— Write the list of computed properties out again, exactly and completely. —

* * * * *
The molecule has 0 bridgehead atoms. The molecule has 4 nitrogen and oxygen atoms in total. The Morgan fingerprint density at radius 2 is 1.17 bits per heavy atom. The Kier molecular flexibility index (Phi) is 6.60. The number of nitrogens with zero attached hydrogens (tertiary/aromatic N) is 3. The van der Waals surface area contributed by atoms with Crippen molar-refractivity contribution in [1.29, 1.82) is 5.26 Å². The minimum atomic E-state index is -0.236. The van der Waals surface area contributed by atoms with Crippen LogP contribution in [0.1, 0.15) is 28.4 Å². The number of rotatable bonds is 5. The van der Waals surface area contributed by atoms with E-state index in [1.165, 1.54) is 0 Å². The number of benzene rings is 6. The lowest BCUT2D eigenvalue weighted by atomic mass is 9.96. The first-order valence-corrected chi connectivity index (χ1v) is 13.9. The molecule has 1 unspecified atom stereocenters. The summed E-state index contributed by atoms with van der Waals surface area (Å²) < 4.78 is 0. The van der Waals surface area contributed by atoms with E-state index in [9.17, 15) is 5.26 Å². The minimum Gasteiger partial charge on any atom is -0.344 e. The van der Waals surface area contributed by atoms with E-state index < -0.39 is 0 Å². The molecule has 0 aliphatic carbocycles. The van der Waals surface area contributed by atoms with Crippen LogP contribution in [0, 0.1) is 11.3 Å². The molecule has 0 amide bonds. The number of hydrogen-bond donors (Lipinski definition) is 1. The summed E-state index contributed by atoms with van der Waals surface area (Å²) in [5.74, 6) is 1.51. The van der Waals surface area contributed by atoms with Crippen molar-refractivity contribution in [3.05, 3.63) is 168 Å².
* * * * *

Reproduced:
The molecule has 0 bridgehead atoms. The molecule has 4 nitrogen and oxygen atoms in total. The Morgan fingerprint density at radius 2 is 1.17 bits per heavy atom. The Kier molecular flexibility index (Phi) is 6.60. The number of nitrogens with zero attached hydrogens (tertiary/aromatic N) is 3. The van der Waals surface area contributed by atoms with Crippen molar-refractivity contribution in [1.29, 1.82) is 5.26 Å². The minimum atomic E-state index is -0.236. The van der Waals surface area contributed by atoms with Crippen LogP contribution in [0.1, 0.15) is 28.4 Å². The number of rotatable bonds is 5. The van der Waals surface area contributed by atoms with E-state index in [1.165, 1.54) is 0 Å². The number of benzene rings is 6. The lowest BCUT2D eigenvalue weighted by atomic mass is 9.96. The first-order valence-corrected chi connectivity index (χ1v) is 13.9. The molecule has 1 unspecified atom stereocenters. The summed E-state index contributed by atoms with van der Waals surface area (Å²) < 4.78 is 0. The van der Waals surface area contributed by atoms with E-state index in [9.17, 15) is 5.26 Å². The minimum Gasteiger partial charge on any atom is -0.344 e. The van der Waals surface area contributed by atoms with E-state index < -0.39 is 0 Å². The molecule has 0 aliphatic carbocycles. The van der Waals surface area contributed by atoms with Crippen LogP contribution in [0, 0.1) is 11.3 Å². The molecule has 0 amide bonds. The number of hydrogen-bond donors (Lipinski definition) is 1. The summed E-state index contributed by atoms with van der Waals surface area (Å²) in [5.74, 6) is 1.51. The van der Waals surface area contributed by atoms with Crippen molar-refractivity contribution in [3.05, 3.63) is 168 Å².